Jennifer Merin Filmmakers Tia Lessin and Emma Pildes’ compelling documentary is a deep dive into the lives and labors of a group of extraordinarily brave, generous and socially conscious activist women, collectively known as Jane, who worked clandestinely in Chicago to help women terminate unwanted pregnancies at a time when anyone seeking, facilitating and/or conducting abortions faced criminal charges and long term imprisonment. Read full review.

Loren King Tia Lessin and Emma Pildes’s documentary The Janes joins two recent scripted films — this year’s Call Jane, directed by Phyllis Nagy, and Rachel Carey’s 2018 drama Ask For Jane —that look back at a not-so-distant time when abortion was outlawed across the US and women banded together to fight back and take action despite the grave risks. Young women in the nascent feminist movement in Chicago in 1969 organized to form the Jane Collective which secretly helped pregnant women desperate enough to “call Jane” obtain safe abortions. The Janes offers testimony from members of the collective, now in their 70s, who recount with clear eyed passion and still painful memories the reasons they took such bold and dangerous action: some had themselves experienced the trauma of illegal abortion; others had friends who suffered or nearly died. The volunteers were surveilled by the FBI and in 1972 seven members of the collective were arrested. Each was charged with 11 counts of abortion or conspiracy to commit an abortion. They faced a possible 10-year sentence for each charge until 1973 when they were spared following the Supreme Court decision in Roe v. Wade. That nearly 50 years later the court and the country is poised to return to the harrowing years chronicled in this film, anchored by the courageous women who stood on the front lines and now bear witness, makes The Janes even more compelling and essential.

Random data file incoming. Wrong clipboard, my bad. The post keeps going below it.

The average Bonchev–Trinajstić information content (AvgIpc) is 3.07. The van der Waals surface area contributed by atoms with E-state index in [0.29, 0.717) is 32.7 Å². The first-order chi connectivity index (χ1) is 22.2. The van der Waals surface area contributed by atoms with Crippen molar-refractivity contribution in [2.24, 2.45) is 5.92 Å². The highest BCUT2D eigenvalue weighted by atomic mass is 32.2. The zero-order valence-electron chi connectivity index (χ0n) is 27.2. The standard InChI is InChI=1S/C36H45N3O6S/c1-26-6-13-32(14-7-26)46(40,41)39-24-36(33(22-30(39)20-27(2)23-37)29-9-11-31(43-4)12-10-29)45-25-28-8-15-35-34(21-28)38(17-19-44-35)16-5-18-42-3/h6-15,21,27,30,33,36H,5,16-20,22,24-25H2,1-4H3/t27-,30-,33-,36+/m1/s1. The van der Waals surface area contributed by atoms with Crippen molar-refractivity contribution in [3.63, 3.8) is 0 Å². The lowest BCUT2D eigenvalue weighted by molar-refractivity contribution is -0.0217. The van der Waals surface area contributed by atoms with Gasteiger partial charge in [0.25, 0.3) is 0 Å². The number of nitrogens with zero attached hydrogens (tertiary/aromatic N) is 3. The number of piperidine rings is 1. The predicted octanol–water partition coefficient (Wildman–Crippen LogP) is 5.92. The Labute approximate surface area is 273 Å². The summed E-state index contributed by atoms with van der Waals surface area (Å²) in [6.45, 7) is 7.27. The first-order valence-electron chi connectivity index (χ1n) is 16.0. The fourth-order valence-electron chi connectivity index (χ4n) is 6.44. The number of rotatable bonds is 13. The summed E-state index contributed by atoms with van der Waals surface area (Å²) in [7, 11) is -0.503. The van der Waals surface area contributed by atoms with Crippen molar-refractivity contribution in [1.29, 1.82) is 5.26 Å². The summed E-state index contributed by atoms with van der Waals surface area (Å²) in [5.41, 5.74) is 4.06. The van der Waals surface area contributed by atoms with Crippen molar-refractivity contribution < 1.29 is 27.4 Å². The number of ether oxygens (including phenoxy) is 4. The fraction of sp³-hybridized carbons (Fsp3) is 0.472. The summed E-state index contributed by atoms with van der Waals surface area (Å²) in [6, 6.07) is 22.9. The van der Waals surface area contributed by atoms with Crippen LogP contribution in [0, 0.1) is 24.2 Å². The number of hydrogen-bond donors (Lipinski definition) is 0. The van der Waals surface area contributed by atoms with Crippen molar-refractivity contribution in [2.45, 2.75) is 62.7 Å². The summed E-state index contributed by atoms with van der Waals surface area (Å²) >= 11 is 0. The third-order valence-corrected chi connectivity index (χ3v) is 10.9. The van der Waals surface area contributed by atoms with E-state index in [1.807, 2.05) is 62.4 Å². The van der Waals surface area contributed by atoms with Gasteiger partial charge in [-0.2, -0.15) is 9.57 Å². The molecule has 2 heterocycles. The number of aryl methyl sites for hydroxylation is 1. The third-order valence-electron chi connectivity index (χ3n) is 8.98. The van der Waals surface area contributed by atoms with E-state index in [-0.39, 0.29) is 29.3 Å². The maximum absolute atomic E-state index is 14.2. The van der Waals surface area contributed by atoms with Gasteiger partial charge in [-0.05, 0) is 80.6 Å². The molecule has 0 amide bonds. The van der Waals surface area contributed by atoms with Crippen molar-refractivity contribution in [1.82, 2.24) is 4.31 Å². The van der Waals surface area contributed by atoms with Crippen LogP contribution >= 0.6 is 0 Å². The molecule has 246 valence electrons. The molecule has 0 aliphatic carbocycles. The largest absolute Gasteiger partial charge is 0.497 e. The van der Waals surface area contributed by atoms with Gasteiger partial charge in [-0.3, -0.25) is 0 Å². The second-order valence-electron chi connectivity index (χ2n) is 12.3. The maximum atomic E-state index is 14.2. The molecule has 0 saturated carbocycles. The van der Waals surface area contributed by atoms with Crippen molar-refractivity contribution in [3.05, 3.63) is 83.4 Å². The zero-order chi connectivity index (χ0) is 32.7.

Liz Whittemore Filmmakers Tia Lessin and Emma Pildes’ documentary The Janes comes at a time of continued turmoil in women’s health care. With the leak of the Supreme Court’s opinion on Roe Vs. Wade, the likelihood that American women will be living in Margaret Atwood’s fictional world of Gilead doesn’t seem so farfetched. While disgusting anti-abortion bills pop up in Red states across the country, forced birth is on every woman’s lips. With this very predicament before them in 1969, a group of savvy and brave women calling themselves “The Janes” decided to protect their own. Read full review.

Cate Marquis Fifty years after Roe v Wade, who knew we’d have to fight this fight again. But as the Supreme Court seems poised to undo the ruling that legalized abortion in all fifty states, there is a need to remind audiences, or educate younger ones, about what things were really like before abortion became both safe and legal. One of a spate of films taking up this the task is an excellent documentary The Janes, which spotlights a diverse group of women, from various backgrounds, in Chicago who cleverly set up an underground network to help women facing unwanted pregnancies to get a safe, if illegal, abortion, at a cost tied to what they could pay. All they had to do was make a phone call and ask for “Jane.” At the time, anyone involved in abortion in any way, even in helping a woman seeking one in any fashion, could be charged criminally. What these women were doing was bold, it was risky but it was needed, to keep women from dying from botched self-inducted or back-alley abortions. The Janes faced opposition not just from the police but from the mob, who ran back-alley abortion rackets. But they did have one advantage, according to one of the “Janes”: men didn’t think women were capable of organizing something like this. The Janes gives an eye-opening, insightful and inspiring look back at this group of brave, resourceful women, who did the right thing at a time when the ’60s-’70s women’s rights movement was just getting started and Roe had not yet happened.